It's great that you got a quote from Neal Adams. I'd definitely use that in your marketing efforts. But note that he didn't say anything specific about your work. His quote could apply to any decent Native-themed comic—including mine.
I showed your latest strips to my girlfriend, who liked them because they looked good and seemed authentic. She's a teacher who's always searching for multicultural materials. But she spontaneously compared them to Donald Duck-style Disney comics, as I did. She thought they were most appropriate for young readers (i.e., pre-teens), as I did—not "young readers of all ages."
That's about all I have to say for now. I look forward to seeing more of the strips.
The discussion continues
Solomon defended his work on several counts. For starters, he claimed Rabbit and Bear Paws wasn't just for the young but for the young at heart. He added that most of the storylines were for adults rather than children.
So far every comic strip I've seen has a young feel to it and a young theme or storyline. What's the adult theme or storyline, if there is one? I hope it's something other than changing into an animal to avoid doing one's chores, because that's about as young as it gets.
Solomon noted that Ojibways often change their names over a lifetime. My response:
Yes, but do they always change to names that are obvious if not stereotypical? Is every woman named after something soft and weak—a flower or baby animal? Is every man named after something hard and strong—a rock or big animal? I doubt it.
Solomon said he made Bear Paws overweight to inspire Native kids to become active. My response:
I asked my girlfriend, who teaches overweight Latino students, if she thought her kids would be more inspired by a jumbo- or regular-sized character. In other words, would they rather see themselves as they are or as they could be? She said the latter—the skinny version—which is what I expected.
As for the characters changing into animals, Solomon said the Ojibways have a traditional medicine, a "spirit powder," that does the trick. My response:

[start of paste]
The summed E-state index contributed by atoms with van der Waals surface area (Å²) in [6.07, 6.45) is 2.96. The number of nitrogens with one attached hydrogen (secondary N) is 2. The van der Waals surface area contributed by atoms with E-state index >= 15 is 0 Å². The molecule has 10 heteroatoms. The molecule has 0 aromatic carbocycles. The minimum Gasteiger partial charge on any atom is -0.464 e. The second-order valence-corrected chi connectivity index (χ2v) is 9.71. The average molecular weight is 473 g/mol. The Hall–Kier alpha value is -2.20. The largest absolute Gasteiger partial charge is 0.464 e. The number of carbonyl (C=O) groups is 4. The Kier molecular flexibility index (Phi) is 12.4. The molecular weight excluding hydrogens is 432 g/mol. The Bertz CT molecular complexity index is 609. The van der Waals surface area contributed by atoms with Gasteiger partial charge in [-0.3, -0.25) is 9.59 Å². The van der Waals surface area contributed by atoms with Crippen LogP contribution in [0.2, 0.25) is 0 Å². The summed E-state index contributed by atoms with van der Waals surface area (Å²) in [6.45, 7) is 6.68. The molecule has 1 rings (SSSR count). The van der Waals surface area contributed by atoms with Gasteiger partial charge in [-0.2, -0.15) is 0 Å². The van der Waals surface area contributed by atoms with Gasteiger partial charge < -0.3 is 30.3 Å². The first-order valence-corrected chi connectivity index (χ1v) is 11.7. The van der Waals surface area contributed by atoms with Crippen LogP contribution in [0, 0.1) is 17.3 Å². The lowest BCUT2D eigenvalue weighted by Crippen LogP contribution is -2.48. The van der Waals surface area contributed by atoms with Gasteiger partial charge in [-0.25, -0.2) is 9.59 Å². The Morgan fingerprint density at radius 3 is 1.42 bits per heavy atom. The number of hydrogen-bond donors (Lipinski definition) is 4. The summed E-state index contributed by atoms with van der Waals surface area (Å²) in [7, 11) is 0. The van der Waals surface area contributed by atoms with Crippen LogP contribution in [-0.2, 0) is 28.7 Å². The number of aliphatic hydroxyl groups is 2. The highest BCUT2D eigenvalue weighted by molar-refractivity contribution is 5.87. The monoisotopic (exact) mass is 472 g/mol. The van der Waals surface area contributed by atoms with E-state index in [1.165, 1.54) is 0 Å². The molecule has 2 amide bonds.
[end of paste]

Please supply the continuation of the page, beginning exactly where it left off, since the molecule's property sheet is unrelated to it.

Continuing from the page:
Well, until I see this medicine actually transform someone into an animal, I'm going to be skeptical. My impression is that most Indian ceremonies of this type imbue a person with an animal's physical and mental traits, but don't change his body physically.
Changing into animals in a story is okay if it's set in the distant, mythical past. Or if it occurs because of a one-time spell or curse. But to suggest the Ojibway people routinely turned themselves into animals during America's real, documented history is problematical at best.
But I shouldn't be too negative. Except for these things, I like what you're doing. As I said before, keep up the good work!
A Native teacher replies (1/17/06)
While the humor is entertaining, I think the pictures are too stereotyped for me. I wish the artist would revise the images so I could concentrate more on the humor — or the message. Not sure how much should be allowed for artistic license, but we have been fighting this image thing for a long time.
There you go. It isn't just me who thinks Rabbit and Bear Paws are somewhat stereotypical. Let's hope the characters evolve over time.
More on Rabbit and Bear Paws
2nd Rabbit and Bear Paws collection
Rabbit and Bear Paws helps readers
Pix of the 2007 Comic-Con
Rabbit and Bear Paws at Comic-Con
Where to find Rabbit and Bear Paws
Aboriginal Youth Network
Official Rabbit and Bear Paws website
Native comic strips vs. comic books
Comic books featuring Indians